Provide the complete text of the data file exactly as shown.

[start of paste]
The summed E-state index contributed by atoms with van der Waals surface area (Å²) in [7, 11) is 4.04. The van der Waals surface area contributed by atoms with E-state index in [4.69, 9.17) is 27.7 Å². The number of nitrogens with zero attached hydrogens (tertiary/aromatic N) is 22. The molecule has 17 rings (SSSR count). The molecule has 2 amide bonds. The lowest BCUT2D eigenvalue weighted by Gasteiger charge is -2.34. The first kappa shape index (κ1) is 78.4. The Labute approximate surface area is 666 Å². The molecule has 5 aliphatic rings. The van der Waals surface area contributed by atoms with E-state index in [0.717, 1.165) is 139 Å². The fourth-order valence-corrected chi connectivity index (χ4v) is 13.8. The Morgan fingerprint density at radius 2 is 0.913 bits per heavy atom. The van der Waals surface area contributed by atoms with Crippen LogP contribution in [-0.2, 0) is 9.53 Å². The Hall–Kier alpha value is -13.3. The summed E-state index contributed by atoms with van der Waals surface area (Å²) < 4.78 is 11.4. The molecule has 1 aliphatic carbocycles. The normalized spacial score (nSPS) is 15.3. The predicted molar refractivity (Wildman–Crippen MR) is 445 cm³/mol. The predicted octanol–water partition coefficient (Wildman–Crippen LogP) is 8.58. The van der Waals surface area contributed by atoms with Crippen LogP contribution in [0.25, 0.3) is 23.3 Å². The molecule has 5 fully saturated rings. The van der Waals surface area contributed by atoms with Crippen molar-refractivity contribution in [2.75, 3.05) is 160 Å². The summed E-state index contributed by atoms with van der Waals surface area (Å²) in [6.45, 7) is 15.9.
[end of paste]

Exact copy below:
The summed E-state index contributed by atoms with van der Waals surface area (Å²) in [7, 11) is 4.04. The van der Waals surface area contributed by atoms with E-state index in [4.69, 9.17) is 27.7 Å². The number of nitrogens with zero attached hydrogens (tertiary/aromatic N) is 22. The molecule has 17 rings (SSSR count). The molecule has 2 amide bonds. The lowest BCUT2D eigenvalue weighted by Gasteiger charge is -2.34. The first kappa shape index (κ1) is 78.4. The Labute approximate surface area is 666 Å². The molecule has 5 aliphatic rings. The van der Waals surface area contributed by atoms with E-state index in [0.717, 1.165) is 139 Å². The fourth-order valence-corrected chi connectivity index (χ4v) is 13.8. The Morgan fingerprint density at radius 2 is 0.913 bits per heavy atom. The van der Waals surface area contributed by atoms with Crippen LogP contribution in [-0.2, 0) is 9.53 Å². The Hall–Kier alpha value is -13.3. The summed E-state index contributed by atoms with van der Waals surface area (Å²) < 4.78 is 11.4. The molecule has 1 aliphatic carbocycles. The normalized spacial score (nSPS) is 15.3. The predicted molar refractivity (Wildman–Crippen MR) is 445 cm³/mol. The predicted octanol–water partition coefficient (Wildman–Crippen LogP) is 8.58. The van der Waals surface area contributed by atoms with Crippen LogP contribution in [0.25, 0.3) is 23.3 Å². The molecule has 5 fully saturated rings. The van der Waals surface area contributed by atoms with Crippen molar-refractivity contribution in [2.75, 3.05) is 160 Å². The summed E-state index contributed by atoms with van der Waals surface area (Å²) in [6.45, 7) is 15.9.